How Big of a Telescope is Needed to See Any Interest?

A popular television program of the early days of television was This is Show Business. It ran from 1949 to 1954 and gave aspiring entertainers the opportunity to get advice from a panel of experienced celebrities. Sometimes the advice was helpful. The helpfulness of the advice typically had a correlation to the level of sympathy the aspiring entertainer could garner from the panelists.

One of the guests was 19-year-old Eddie Fisher. The young man was just beginning what would be a very successful career as a singer. At the time he appeared on This is Show Business, however, he had a problem. As he explained it, he was having difficulty finding any woman who would be willing to date him because he looked so young. He mournfully explained his dilemma and waited to see which panelist would offer sage counsel.

Eddie Fisher and George S. Kaufman “This is Show Business”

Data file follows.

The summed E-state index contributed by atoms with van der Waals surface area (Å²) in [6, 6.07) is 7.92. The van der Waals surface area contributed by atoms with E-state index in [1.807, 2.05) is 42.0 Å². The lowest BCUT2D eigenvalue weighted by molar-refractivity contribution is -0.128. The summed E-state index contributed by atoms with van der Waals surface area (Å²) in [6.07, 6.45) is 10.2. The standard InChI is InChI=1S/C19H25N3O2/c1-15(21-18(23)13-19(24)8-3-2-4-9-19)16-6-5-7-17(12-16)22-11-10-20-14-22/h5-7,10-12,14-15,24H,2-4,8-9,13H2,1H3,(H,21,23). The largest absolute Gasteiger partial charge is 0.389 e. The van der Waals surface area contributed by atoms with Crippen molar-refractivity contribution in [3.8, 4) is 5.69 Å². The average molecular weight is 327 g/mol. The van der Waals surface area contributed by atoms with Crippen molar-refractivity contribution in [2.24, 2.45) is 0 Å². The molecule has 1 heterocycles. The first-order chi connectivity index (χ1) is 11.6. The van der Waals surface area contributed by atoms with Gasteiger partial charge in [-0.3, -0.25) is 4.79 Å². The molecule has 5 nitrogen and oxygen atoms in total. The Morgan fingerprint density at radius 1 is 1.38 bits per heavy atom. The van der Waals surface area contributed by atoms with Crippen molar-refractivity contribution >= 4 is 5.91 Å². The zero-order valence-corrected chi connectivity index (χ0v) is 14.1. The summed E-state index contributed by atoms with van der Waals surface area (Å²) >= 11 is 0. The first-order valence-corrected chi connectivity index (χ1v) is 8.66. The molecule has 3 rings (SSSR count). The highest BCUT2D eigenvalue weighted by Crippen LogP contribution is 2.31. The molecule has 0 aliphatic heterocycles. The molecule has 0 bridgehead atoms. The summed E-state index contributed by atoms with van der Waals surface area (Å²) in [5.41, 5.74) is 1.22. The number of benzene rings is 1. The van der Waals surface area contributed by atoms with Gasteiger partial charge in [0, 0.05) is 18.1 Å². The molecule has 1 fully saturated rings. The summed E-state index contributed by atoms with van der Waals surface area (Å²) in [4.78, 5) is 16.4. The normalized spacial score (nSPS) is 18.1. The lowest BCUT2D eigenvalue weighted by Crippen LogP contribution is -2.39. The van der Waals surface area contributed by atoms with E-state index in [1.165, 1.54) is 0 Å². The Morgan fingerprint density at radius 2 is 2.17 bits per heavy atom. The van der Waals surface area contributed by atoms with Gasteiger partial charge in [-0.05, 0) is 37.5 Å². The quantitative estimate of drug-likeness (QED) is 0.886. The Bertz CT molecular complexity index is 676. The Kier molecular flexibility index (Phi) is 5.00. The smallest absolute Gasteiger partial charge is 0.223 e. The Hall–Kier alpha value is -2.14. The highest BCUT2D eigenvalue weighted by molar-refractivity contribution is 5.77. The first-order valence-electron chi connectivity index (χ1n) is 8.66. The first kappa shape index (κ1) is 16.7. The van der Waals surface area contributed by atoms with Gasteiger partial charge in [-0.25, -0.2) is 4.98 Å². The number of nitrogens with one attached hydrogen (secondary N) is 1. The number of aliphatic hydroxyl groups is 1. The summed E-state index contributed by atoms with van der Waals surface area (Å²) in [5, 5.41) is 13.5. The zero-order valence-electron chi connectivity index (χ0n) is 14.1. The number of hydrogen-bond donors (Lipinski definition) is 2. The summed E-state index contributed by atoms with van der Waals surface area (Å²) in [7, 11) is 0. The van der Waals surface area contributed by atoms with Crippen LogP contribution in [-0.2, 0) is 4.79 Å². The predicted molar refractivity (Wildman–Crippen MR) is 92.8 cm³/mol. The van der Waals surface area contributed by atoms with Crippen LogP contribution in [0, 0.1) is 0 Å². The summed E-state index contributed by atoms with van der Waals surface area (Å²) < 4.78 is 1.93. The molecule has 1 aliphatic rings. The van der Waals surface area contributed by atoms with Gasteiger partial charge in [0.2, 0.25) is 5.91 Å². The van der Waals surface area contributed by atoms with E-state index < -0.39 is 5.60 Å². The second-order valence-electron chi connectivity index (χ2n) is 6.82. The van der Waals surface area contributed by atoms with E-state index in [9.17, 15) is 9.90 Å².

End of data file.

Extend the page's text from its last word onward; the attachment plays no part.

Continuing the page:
Eddie Fisher (left) and George S. Kaufman (right)

The moderator directed the question to playwright George S. Kaufman. Kaufman ran his fingers thoughtfully through his thick hair before responding:

“Mr. Fisher, on Mount Wilson there is a telescope that can magnify the most distant stars up to twenty-four times the magnification of any previous telescope. This remarkable instrument was unsurpassed in the world of astronomy until the construction of the Mount Palomar telescope, an even more remarkable instrument of magnification. Owing to advances and improvements in optical technology, it is capable of magnifying the stars to four times the magnification and resolution of the Mount Wilson telescope.”

Fisher, the panelists, and the studio audience, perplexed by this explanation, eagerly awaited the point to Kaufman’s observations:

“Mr. Fisher, if you could somehow put the Mount Wilson telescope inside the Mount Palomar telescope, you still wouldn’t be able to detect my interest in your problem.”

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